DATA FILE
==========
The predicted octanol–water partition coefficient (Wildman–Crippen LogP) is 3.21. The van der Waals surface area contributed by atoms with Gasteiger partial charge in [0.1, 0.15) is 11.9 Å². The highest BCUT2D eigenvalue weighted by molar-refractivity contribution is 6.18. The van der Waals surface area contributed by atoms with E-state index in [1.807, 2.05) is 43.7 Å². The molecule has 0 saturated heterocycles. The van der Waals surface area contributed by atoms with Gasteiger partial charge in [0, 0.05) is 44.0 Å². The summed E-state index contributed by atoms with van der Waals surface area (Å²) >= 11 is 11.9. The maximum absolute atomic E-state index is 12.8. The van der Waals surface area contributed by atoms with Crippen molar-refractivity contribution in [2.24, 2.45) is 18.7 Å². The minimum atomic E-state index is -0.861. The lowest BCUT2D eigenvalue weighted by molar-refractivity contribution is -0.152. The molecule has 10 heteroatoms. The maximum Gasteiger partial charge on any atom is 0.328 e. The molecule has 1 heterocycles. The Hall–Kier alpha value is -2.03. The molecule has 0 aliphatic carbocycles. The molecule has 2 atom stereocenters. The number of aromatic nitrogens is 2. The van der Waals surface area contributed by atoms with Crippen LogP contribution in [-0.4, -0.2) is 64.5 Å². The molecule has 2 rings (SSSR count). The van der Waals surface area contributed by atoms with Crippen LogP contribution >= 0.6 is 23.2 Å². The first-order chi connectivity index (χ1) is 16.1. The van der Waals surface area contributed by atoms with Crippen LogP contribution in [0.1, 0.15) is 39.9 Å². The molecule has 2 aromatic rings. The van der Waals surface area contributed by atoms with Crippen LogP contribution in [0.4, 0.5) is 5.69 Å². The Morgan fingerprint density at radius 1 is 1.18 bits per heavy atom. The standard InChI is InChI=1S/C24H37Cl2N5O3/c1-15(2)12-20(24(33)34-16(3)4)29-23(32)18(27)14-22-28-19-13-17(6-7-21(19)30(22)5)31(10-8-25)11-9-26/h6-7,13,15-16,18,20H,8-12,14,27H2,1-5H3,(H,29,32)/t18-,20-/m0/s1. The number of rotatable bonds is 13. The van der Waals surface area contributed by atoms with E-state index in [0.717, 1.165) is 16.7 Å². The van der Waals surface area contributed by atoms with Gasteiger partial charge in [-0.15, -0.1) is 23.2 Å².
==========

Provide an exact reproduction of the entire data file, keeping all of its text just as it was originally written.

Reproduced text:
The predicted octanol–water partition coefficient (Wildman–Crippen LogP) is 3.21. The van der Waals surface area contributed by atoms with Gasteiger partial charge in [0.1, 0.15) is 11.9 Å². The highest BCUT2D eigenvalue weighted by molar-refractivity contribution is 6.18. The van der Waals surface area contributed by atoms with E-state index in [1.807, 2.05) is 43.7 Å². The molecule has 0 saturated heterocycles. The van der Waals surface area contributed by atoms with Gasteiger partial charge in [0, 0.05) is 44.0 Å². The summed E-state index contributed by atoms with van der Waals surface area (Å²) >= 11 is 11.9. The maximum absolute atomic E-state index is 12.8. The van der Waals surface area contributed by atoms with Crippen molar-refractivity contribution in [2.24, 2.45) is 18.7 Å². The minimum atomic E-state index is -0.861. The lowest BCUT2D eigenvalue weighted by molar-refractivity contribution is -0.152. The molecule has 10 heteroatoms. The maximum Gasteiger partial charge on any atom is 0.328 e. The molecule has 1 heterocycles. The Hall–Kier alpha value is -2.03. The molecule has 0 aliphatic carbocycles. The molecule has 2 atom stereocenters. The number of aromatic nitrogens is 2. The van der Waals surface area contributed by atoms with Crippen LogP contribution in [-0.4, -0.2) is 64.5 Å². The molecule has 2 rings (SSSR count). The van der Waals surface area contributed by atoms with Crippen LogP contribution >= 0.6 is 23.2 Å². The first-order chi connectivity index (χ1) is 16.1. The van der Waals surface area contributed by atoms with Crippen LogP contribution in [0.1, 0.15) is 39.9 Å². The molecule has 2 aromatic rings. The van der Waals surface area contributed by atoms with Crippen LogP contribution in [0.4, 0.5) is 5.69 Å². The Morgan fingerprint density at radius 1 is 1.18 bits per heavy atom. The standard InChI is InChI=1S/C24H37Cl2N5O3/c1-15(2)12-20(24(33)34-16(3)4)29-23(32)18(27)14-22-28-19-13-17(6-7-21(19)30(22)5)31(10-8-25)11-9-26/h6-7,13,15-16,18,20H,8-12,14,27H2,1-5H3,(H,29,32)/t18-,20-/m0/s1. The number of rotatable bonds is 13. The van der Waals surface area contributed by atoms with E-state index in [0.717, 1.165) is 16.7 Å². The van der Waals surface area contributed by atoms with Gasteiger partial charge in [-0.15, -0.1) is 23.2 Å².